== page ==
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Museum Is Seeking Survivors of Bataan Death March

October 20, 1994

Pacific Asia Museum volunteers are trying to locate about 35 survivors of the World War II Bataan Death March, to present them copies of a South Pasadena native's book of poems describing his imprisonment in the Philippines.

Henry Lee's book, "Nothing but Praise," is a collection of poems he wrote as a prisoner of war. Lee, who graduated from Pomona College, was stationed in the Philippines and captured after the Japanese took Bataan. After the Japanese victory, exhausted Filipino and American soldiers made an arduous trek to a prison camp on the central peninsula.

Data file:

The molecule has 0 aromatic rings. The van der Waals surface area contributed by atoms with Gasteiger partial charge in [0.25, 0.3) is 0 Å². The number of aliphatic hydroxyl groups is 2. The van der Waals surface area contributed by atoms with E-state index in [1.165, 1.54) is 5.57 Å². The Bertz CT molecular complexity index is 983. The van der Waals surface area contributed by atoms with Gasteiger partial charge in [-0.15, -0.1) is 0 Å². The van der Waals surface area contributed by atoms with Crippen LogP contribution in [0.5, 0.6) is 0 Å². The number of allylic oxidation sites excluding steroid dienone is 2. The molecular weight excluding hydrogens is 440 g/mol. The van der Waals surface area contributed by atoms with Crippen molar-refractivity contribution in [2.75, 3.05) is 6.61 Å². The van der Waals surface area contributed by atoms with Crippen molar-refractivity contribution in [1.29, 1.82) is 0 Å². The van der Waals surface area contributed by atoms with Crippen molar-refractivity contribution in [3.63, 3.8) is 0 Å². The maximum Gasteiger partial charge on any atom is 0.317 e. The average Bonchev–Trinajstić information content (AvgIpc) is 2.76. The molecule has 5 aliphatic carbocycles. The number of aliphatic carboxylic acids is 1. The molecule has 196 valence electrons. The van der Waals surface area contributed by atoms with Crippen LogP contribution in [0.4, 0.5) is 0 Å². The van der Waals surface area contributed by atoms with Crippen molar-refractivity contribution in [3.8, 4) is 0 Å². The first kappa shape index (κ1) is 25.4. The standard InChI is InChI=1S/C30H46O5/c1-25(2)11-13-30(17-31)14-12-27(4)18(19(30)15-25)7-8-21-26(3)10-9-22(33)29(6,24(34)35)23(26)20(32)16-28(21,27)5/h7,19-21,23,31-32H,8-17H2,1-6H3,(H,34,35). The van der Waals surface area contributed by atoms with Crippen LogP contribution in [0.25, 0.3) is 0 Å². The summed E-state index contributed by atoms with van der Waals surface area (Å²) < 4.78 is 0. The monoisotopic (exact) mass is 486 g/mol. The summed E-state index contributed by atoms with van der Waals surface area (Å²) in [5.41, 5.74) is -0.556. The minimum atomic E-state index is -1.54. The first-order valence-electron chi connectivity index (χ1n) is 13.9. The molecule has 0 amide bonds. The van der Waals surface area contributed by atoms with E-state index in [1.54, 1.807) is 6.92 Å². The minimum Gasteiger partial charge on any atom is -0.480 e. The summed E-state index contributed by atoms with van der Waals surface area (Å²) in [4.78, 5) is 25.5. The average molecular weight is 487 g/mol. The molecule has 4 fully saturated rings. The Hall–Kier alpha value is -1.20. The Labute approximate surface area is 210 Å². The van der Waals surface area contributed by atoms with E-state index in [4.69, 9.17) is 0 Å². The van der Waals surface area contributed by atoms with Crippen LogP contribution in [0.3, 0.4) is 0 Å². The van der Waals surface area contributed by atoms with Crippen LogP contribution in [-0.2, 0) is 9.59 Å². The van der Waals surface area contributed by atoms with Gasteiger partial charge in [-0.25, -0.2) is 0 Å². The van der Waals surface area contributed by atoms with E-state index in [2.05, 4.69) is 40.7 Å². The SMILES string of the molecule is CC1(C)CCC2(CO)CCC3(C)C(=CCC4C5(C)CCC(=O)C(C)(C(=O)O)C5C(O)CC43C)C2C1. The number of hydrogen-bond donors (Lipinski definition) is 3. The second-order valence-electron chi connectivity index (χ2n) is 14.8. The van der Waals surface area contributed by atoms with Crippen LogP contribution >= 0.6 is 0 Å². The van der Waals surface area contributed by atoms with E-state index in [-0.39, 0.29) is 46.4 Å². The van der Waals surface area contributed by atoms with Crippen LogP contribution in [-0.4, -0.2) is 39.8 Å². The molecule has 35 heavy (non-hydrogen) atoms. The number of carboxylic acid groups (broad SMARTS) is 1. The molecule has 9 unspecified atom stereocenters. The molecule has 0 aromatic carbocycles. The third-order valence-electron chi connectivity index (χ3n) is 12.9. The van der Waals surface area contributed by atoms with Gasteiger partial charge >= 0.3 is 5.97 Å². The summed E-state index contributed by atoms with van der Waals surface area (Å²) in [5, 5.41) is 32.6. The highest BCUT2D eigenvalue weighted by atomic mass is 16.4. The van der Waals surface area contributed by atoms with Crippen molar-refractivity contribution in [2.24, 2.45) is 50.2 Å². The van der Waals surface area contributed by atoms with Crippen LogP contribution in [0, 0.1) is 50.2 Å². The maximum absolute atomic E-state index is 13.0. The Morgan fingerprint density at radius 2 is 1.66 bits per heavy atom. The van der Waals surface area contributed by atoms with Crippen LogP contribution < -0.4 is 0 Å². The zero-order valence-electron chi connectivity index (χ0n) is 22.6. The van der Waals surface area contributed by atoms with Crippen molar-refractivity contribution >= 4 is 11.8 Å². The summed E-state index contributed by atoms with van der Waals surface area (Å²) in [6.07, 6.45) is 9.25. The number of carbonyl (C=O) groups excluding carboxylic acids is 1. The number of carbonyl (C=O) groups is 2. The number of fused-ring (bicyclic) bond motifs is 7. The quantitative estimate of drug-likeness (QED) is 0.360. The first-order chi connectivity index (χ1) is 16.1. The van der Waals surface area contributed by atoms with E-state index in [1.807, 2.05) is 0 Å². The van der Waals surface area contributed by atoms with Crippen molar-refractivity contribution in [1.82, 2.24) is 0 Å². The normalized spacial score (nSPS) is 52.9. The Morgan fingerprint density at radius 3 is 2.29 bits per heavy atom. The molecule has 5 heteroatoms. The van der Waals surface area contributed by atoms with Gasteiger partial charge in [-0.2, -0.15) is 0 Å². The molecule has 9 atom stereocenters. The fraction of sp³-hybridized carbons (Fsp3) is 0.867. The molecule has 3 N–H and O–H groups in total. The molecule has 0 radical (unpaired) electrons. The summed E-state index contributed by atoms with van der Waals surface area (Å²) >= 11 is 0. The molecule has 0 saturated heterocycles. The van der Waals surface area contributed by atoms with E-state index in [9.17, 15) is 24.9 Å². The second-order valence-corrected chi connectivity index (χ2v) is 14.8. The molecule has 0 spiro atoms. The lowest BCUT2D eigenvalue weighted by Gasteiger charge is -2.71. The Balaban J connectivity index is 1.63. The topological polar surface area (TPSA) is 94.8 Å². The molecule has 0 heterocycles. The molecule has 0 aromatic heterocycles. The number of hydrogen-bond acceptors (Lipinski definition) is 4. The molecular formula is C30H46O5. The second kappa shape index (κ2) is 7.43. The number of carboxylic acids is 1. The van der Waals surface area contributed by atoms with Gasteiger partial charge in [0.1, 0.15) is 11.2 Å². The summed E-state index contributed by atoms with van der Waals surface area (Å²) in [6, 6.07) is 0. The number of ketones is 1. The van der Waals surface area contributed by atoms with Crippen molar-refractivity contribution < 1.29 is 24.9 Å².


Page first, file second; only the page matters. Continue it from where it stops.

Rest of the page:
After Lee wrote the poems, he buried them for safekeeping. The poems were unearthed after the war by a man who heard from freed prisoners that people had buried their writings in the Japanese prisons.

The poems were eventually published, first in the Saturday Evening Post and then in book form. Lee died in 1945 en route to Japan when a ship on which he was being transported fell under attack.

Volunteers for the Pasadena museum's Philippine Arts Council are working on the project, with the help of Henry Lee's sister, Frances Lee, a South Pasadena resident.

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